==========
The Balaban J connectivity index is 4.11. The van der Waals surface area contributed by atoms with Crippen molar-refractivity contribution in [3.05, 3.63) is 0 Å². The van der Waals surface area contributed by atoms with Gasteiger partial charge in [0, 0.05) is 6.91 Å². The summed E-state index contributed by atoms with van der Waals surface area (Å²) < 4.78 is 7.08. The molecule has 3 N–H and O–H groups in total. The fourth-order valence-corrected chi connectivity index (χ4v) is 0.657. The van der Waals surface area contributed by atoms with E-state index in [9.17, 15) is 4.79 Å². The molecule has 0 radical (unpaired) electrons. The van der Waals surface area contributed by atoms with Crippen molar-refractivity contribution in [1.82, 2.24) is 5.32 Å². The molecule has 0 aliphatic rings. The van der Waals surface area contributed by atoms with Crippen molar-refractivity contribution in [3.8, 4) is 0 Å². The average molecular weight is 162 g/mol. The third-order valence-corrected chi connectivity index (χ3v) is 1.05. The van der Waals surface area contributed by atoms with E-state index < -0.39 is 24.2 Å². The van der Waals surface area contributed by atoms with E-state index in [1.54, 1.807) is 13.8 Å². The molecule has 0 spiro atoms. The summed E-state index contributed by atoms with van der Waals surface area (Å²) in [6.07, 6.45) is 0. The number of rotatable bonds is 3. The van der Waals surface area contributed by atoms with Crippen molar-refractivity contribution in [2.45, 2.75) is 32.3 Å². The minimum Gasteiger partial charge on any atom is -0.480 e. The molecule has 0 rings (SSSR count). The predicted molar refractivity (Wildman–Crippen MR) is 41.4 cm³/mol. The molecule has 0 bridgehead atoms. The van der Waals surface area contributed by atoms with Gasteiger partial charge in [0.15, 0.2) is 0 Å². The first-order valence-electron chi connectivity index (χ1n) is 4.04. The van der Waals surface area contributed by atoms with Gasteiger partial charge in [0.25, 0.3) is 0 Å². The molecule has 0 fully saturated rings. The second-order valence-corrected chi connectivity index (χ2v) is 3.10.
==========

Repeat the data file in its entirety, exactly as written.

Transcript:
The Balaban J connectivity index is 4.11. The van der Waals surface area contributed by atoms with Crippen molar-refractivity contribution in [3.05, 3.63) is 0 Å². The van der Waals surface area contributed by atoms with Gasteiger partial charge in [0, 0.05) is 6.91 Å². The summed E-state index contributed by atoms with van der Waals surface area (Å²) < 4.78 is 7.08. The molecule has 3 N–H and O–H groups in total. The fourth-order valence-corrected chi connectivity index (χ4v) is 0.657. The van der Waals surface area contributed by atoms with E-state index in [9.17, 15) is 4.79 Å². The molecule has 0 radical (unpaired) electrons. The van der Waals surface area contributed by atoms with Crippen molar-refractivity contribution in [1.82, 2.24) is 5.32 Å². The molecule has 0 aliphatic rings. The van der Waals surface area contributed by atoms with Crippen molar-refractivity contribution in [3.8, 4) is 0 Å². The average molecular weight is 162 g/mol. The third-order valence-corrected chi connectivity index (χ3v) is 1.05. The van der Waals surface area contributed by atoms with E-state index < -0.39 is 24.2 Å². The van der Waals surface area contributed by atoms with E-state index in [1.54, 1.807) is 13.8 Å². The molecule has 0 spiro atoms. The summed E-state index contributed by atoms with van der Waals surface area (Å²) in [6.07, 6.45) is 0. The number of rotatable bonds is 3. The van der Waals surface area contributed by atoms with Crippen molar-refractivity contribution in [2.45, 2.75) is 32.3 Å². The minimum Gasteiger partial charge on any atom is -0.480 e. The molecule has 0 rings (SSSR count). The predicted molar refractivity (Wildman–Crippen MR) is 41.4 cm³/mol. The molecule has 0 bridgehead atoms. The van der Waals surface area contributed by atoms with Gasteiger partial charge in [0.15, 0.2) is 0 Å². The first-order valence-electron chi connectivity index (χ1n) is 4.04. The van der Waals surface area contributed by atoms with Gasteiger partial charge in [0.25, 0.3) is 0 Å². The molecule has 0 fully saturated rings. The second-order valence-corrected chi connectivity index (χ2v) is 3.10.